Speaker: David Collard, Manager of Customer Success at LinkedIn
Please could you introduce yourself?
David Collard: Hi, I'm David, I work in customer success at LinkedIn. I joined Linkedin on a six-month maternity cover contract six and a half years ago. And good news is: no one seems to have noticed that I'm still around! So, shhh! I've had the great pleasure of working in three of our global offices and I started off in Singapore as a Customer Success Manager, I moved to Dublin to work with some of our biggest global accounts, and then I moved back to the UK – where I'm originally from, in the middle of a pandemic – in order to lead our customer success team for our sales solutions, Products Sales Navigator, and my team work on the largest global accounts that we have, working very closely with partners in the States and in Asia Pacific as well to drive organizational change and deliver value on these big projects, these big programs that are so critical to our success in this marketplace.
What will you be discussing at the upcoming Customer Success Festival in London?
David Collard: So, at the CS Festival I'm going to be part of a panel discussion on developing as a CS leader – how to move into CS leadership, essentially. I'm going to be sharing the stage with the fantastic Minna Vaisanen, (I'm sure I've mispronounced her name there horribly. I'm sorry, Mina!) We're gonna be talking about our own journeys, how we've developed as leaders, what skills we needed to develop in order to make that jump, but also how we've seen others do it. This is something I'm really passionate about. I love to see my team move on to their next place and know that I've been able to help facilitate that to a certain extent. Got a pretty good track record so far of moving people into leadership positions within LinkedIn. So, I'm really excited to share what I've seen work for me and for them with all of you at the Festival.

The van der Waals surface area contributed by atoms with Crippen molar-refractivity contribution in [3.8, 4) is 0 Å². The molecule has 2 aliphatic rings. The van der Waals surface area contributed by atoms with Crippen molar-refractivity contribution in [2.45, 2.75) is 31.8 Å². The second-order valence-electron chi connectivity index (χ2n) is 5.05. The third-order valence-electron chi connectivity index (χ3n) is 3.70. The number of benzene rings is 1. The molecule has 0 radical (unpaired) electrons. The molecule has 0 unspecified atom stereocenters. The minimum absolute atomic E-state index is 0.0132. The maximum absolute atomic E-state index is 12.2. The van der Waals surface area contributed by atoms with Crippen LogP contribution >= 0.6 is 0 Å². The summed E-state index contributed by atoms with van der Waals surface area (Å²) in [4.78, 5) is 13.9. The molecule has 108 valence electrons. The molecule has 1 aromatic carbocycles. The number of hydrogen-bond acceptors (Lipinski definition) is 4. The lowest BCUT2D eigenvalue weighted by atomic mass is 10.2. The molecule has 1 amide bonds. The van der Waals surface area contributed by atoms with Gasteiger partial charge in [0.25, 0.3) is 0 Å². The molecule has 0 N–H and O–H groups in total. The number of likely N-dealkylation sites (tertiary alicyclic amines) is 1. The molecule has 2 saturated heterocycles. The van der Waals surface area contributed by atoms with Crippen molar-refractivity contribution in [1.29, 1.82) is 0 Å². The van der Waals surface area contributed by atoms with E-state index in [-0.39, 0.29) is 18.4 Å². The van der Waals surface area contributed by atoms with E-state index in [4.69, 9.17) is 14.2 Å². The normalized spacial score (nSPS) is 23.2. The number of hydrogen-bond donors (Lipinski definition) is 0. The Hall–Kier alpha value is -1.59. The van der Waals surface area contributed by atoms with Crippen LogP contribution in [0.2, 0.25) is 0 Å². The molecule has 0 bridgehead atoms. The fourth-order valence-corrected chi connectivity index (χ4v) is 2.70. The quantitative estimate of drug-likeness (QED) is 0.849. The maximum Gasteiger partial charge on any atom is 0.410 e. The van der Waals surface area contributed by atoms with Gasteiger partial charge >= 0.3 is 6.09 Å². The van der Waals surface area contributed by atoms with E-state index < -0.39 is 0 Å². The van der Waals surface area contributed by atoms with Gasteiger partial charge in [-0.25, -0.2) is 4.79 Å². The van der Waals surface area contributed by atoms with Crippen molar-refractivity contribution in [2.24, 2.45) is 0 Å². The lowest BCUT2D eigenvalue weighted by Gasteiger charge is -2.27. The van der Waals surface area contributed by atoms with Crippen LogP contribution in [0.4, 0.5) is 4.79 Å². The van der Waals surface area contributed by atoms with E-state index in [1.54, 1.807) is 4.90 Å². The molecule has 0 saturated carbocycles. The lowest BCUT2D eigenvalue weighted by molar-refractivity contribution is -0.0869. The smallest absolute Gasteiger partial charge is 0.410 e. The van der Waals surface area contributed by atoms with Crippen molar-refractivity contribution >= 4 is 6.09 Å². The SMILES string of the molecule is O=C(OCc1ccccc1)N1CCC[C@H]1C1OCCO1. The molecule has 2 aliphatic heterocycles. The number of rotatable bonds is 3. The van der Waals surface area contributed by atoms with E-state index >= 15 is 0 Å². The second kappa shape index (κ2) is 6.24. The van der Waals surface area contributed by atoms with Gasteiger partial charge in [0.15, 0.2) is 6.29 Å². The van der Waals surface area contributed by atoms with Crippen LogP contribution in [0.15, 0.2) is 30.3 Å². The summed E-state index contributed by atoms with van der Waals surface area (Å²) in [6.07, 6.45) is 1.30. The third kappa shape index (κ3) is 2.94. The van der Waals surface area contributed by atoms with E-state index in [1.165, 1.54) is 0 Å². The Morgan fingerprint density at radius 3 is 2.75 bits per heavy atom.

What nugget of wisdom are you hoping to leave attendees with after your talk?
David Collard: I think what I'd really like people to leave with is one belief that they can develop into the kind of leader that they want to be, but also that there isn't a specific right way of doing it. There are various techniques and things that you can probably do that are going to help you make that journey faster more efficiently, more effectively. But you've got to do it being you because if you're not yourself as a leader, an authentic true self, then you're going to get caught out pretty quickly. So that's what I really want people to leave with is doing this, doing it their way because that is the right way.
Which other sessions are you looking forward to watching at London's Customer Success Festival?
David Collard: So I'm always really keen to develop my own knowledge and specifically in the areas where I've not had much experience now, most of my time in CS has been working in a high- touch environment with clients, big global clients that need a lot of attention all the time. What I honestly don't know as much about is lower-touch, more scaled engagement and enablement of clients. So I'm really looking forward to some of the discussions about how you can make your efforts as a CS org go an awful lot further.
Why do you think it is important to shine a light on customer success?
David Collard: So I think it's incredibly important to shine a light on customer success because the reality is, I was gonna say we're the future, but that's not true – we're the reality, we're the present. We are the reason why customers and clients will succeed in the digital age, this fourth industrial revolution that we're living through. I think it's incredibly important to make sure that as many companies as possible have a clearly defined idea of what customer success is and isn't, and that they then enable those CS teams to drive scale, to drive success, to make their clients successful, to make their clients' clients successful. Without us, I hate to say it, the whole pack of cards comes tumbling down, and I really don't want any more companies than necessary to learn that the hard way.